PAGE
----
Some workers will temporarily be provided weather and safety leave until the agency can increase its supply of equipment, while others could be recalled for short periods to handle non-portable work.
Officials with the American Federation of Government Employees said Friday that leadership at the Social Security Administration is instituting fulltime telework for the vast majority of the agency’s workforce beginning next week.
After weeks of resistance as the coronavirus outbreak grew, Social Security officials told union leaders on a conference call Friday that effective Monday, all of the agency’s teleservice centers would be closed. Every employee who is able to take phone calls remotely will do so from home, while those who cannot will be on weather and safety leave until the agency can acquire and distribute more softphones, a technology where employees can take phone calls on behalf of the agency through their laptops.
Additionally, the vast majority of employees of the agency’s processing and payment centers also are working from home. Those who already had telework agreements began working remotely on Thursday, while all other employees were trained to telework that day and began working from home on Friday.
Field offices, which were closed to the public earlier this week, will be fully shuttered by Tuesday at the latest. Most employees will move to telework at that point, although a “very limited” number of people may be recalled on occasion to handle nonportable work like the mail and facility issues, said Ralph Dejuliis, president of AFGE Council 220.
As part of the Trump administration’s supplemental budget proposal to respond to COVID-19, the Social Security Administration requested an additional $25 million to expand its telework capacity.
Hearings office employees also mostly are working from home full time now. But AFGE Council 215 President Rich Couture said some employees can be recalled to handle telephonic hearings.
“These hearings can be recorded remotely, so I’ve been working with hearings operations to get that applied more broadly so that they can further mitigate the need for anyone to come in at all,” Couture said.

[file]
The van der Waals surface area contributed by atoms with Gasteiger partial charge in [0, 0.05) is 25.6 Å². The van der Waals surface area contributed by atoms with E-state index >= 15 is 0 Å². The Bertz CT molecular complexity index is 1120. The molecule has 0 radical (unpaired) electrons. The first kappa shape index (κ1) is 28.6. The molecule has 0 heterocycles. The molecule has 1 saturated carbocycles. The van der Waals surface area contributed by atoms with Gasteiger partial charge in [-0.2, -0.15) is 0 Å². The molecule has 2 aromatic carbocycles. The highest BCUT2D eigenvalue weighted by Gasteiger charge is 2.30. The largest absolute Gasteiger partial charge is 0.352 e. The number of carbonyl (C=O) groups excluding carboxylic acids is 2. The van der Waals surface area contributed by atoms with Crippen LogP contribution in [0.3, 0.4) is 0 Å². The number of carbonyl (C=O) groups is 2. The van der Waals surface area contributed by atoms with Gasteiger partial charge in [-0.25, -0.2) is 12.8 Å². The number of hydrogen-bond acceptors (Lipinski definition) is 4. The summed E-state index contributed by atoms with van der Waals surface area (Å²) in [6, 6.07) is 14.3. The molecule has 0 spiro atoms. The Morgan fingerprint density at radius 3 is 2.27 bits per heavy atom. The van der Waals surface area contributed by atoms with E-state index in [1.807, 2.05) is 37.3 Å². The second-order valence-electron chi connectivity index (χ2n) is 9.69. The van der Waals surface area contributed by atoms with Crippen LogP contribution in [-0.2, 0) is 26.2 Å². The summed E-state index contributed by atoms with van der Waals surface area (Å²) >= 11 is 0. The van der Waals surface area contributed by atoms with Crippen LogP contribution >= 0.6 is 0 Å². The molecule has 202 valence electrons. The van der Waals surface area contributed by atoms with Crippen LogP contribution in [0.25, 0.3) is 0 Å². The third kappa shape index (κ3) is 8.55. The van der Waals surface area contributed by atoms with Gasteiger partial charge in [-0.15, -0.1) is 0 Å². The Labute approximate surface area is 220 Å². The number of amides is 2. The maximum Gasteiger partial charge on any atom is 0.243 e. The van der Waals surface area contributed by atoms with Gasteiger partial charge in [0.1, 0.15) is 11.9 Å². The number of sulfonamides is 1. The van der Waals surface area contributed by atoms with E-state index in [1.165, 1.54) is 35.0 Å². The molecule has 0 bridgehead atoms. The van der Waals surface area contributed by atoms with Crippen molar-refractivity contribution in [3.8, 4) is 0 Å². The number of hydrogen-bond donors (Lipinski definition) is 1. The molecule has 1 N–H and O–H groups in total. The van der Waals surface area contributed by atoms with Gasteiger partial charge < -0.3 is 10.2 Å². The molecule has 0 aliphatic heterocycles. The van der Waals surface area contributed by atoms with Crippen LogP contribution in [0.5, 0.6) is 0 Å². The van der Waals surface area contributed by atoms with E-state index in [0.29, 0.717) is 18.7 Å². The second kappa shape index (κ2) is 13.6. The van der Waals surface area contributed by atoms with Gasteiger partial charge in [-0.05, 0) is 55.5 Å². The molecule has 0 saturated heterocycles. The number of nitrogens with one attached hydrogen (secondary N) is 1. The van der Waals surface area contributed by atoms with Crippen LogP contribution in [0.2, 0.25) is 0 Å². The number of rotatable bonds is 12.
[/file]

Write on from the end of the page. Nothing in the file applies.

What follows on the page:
In an email, Social Security Administration spokeswoman Nicole Tiggemann confirmed that the agency is continuing "to work toward maximum telework."
Although Couture was happy to see agency leadership “finally do right by its employees,” he remains concerned about Social Security’s work from home for quarantine program, where employees who are part of a CDC-recognized high-risk category for coronavirus are able to telework to avoid exposure to the virus.
“Right now, the agency is only recognizing chronic conditions as a high risk category, but not approving it for employees aged 60 and older, even though that cohort was previously identified as a separate high-risk category,” Couture said. “And then there’s the question of what happens to employees whose family members at home fall into one of those two categories. [Management] has not budged on either of those two issues.”
Couture said that the recent move to expand fulltime telework to most employees is important, but he fears someone who is or lives with someone who is in a high-risk category could be recalled for nonportable work.
“There may be less of a need for it, but if there are employees who are still subject to recall and they might fall into these categories, they could still face exposure and put themselves or their family members at risk,” he said. “It defeats the purpose of this entire exercise.”